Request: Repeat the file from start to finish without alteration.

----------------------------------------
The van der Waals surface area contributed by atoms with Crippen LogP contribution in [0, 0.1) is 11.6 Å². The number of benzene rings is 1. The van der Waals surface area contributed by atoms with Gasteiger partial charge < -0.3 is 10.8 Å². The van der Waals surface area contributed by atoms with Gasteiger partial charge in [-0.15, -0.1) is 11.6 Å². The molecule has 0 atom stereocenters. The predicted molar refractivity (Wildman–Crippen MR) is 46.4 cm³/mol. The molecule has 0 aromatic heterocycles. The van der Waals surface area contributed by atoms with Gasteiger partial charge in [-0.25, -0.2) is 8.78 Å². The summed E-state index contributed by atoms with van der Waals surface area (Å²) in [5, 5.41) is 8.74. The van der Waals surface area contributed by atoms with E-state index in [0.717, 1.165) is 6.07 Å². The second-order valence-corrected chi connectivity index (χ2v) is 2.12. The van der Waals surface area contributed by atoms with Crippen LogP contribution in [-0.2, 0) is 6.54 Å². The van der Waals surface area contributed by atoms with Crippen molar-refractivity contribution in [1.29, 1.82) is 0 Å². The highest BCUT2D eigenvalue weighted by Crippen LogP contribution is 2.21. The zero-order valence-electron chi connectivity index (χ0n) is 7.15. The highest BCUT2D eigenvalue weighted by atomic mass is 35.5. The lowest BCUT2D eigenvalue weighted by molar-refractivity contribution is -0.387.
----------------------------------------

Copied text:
The van der Waals surface area contributed by atoms with Crippen LogP contribution in [0, 0.1) is 11.6 Å². The number of benzene rings is 1. The van der Waals surface area contributed by atoms with Gasteiger partial charge < -0.3 is 10.8 Å². The van der Waals surface area contributed by atoms with Gasteiger partial charge in [-0.15, -0.1) is 11.6 Å². The molecule has 0 atom stereocenters. The predicted molar refractivity (Wildman–Crippen MR) is 46.4 cm³/mol. The molecule has 0 aromatic heterocycles. The van der Waals surface area contributed by atoms with Gasteiger partial charge in [-0.25, -0.2) is 8.78 Å². The summed E-state index contributed by atoms with van der Waals surface area (Å²) in [5, 5.41) is 8.74. The van der Waals surface area contributed by atoms with E-state index in [0.717, 1.165) is 6.07 Å². The second-order valence-corrected chi connectivity index (χ2v) is 2.12. The van der Waals surface area contributed by atoms with Crippen LogP contribution in [-0.2, 0) is 6.54 Å². The van der Waals surface area contributed by atoms with Crippen molar-refractivity contribution in [1.29, 1.82) is 0 Å². The highest BCUT2D eigenvalue weighted by Crippen LogP contribution is 2.21. The zero-order valence-electron chi connectivity index (χ0n) is 7.15. The highest BCUT2D eigenvalue weighted by atomic mass is 35.5. The lowest BCUT2D eigenvalue weighted by molar-refractivity contribution is -0.387.